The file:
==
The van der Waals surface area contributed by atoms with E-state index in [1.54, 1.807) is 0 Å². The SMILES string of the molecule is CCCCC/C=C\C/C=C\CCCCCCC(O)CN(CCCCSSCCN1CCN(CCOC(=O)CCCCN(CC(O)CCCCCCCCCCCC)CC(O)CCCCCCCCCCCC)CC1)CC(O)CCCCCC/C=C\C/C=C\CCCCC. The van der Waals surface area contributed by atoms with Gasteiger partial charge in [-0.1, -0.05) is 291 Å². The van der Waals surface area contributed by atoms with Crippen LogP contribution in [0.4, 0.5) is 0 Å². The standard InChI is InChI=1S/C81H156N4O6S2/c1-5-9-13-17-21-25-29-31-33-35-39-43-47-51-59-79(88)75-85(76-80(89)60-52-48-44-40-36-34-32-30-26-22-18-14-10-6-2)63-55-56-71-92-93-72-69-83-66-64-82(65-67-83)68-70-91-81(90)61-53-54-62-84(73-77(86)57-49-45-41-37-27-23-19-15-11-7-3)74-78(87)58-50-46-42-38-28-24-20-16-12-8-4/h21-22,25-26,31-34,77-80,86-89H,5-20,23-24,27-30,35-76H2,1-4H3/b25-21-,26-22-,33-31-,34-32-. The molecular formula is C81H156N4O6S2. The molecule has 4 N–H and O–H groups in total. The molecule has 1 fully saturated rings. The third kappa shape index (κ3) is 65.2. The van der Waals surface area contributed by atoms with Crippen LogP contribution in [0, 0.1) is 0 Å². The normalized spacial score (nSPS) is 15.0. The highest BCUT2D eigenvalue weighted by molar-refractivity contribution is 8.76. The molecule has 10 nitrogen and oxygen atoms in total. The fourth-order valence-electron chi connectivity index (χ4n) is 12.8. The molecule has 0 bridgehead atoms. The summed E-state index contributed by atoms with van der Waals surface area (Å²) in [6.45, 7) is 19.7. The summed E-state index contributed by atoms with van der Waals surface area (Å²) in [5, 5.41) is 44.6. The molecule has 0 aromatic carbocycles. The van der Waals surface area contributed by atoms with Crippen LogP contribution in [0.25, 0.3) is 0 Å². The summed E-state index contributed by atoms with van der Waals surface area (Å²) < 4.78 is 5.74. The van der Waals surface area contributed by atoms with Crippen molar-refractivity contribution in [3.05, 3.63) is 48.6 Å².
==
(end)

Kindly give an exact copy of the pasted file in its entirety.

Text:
The van der Waals surface area contributed by atoms with E-state index in [1.54, 1.807) is 0 Å². The SMILES string of the molecule is CCCCC/C=C\C/C=C\CCCCCCC(O)CN(CCCCSSCCN1CCN(CCOC(=O)CCCCN(CC(O)CCCCCCCCCCCC)CC(O)CCCCCCCCCCCC)CC1)CC(O)CCCCCC/C=C\C/C=C\CCCCC. The van der Waals surface area contributed by atoms with Gasteiger partial charge in [-0.1, -0.05) is 291 Å². The van der Waals surface area contributed by atoms with Crippen LogP contribution in [0.4, 0.5) is 0 Å². The standard InChI is InChI=1S/C81H156N4O6S2/c1-5-9-13-17-21-25-29-31-33-35-39-43-47-51-59-79(88)75-85(76-80(89)60-52-48-44-40-36-34-32-30-26-22-18-14-10-6-2)63-55-56-71-92-93-72-69-83-66-64-82(65-67-83)68-70-91-81(90)61-53-54-62-84(73-77(86)57-49-45-41-37-27-23-19-15-11-7-3)74-78(87)58-50-46-42-38-28-24-20-16-12-8-4/h21-22,25-26,31-34,77-80,86-89H,5-20,23-24,27-30,35-76H2,1-4H3/b25-21-,26-22-,33-31-,34-32-. The molecular formula is C81H156N4O6S2. The molecule has 4 N–H and O–H groups in total. The molecule has 1 fully saturated rings. The third kappa shape index (κ3) is 65.2. The van der Waals surface area contributed by atoms with Crippen LogP contribution in [0, 0.1) is 0 Å². The normalized spacial score (nSPS) is 15.0. The highest BCUT2D eigenvalue weighted by molar-refractivity contribution is 8.76. The molecule has 10 nitrogen and oxygen atoms in total. The fourth-order valence-electron chi connectivity index (χ4n) is 12.8. The molecule has 0 bridgehead atoms. The summed E-state index contributed by atoms with van der Waals surface area (Å²) in [6.45, 7) is 19.7. The summed E-state index contributed by atoms with van der Waals surface area (Å²) in [5, 5.41) is 44.6. The molecule has 0 aromatic carbocycles. The van der Waals surface area contributed by atoms with Crippen LogP contribution in [0.25, 0.3) is 0 Å². The summed E-state index contributed by atoms with van der Waals surface area (Å²) < 4.78 is 5.74. The van der Waals surface area contributed by atoms with Crippen molar-refractivity contribution in [3.05, 3.63) is 48.6 Å².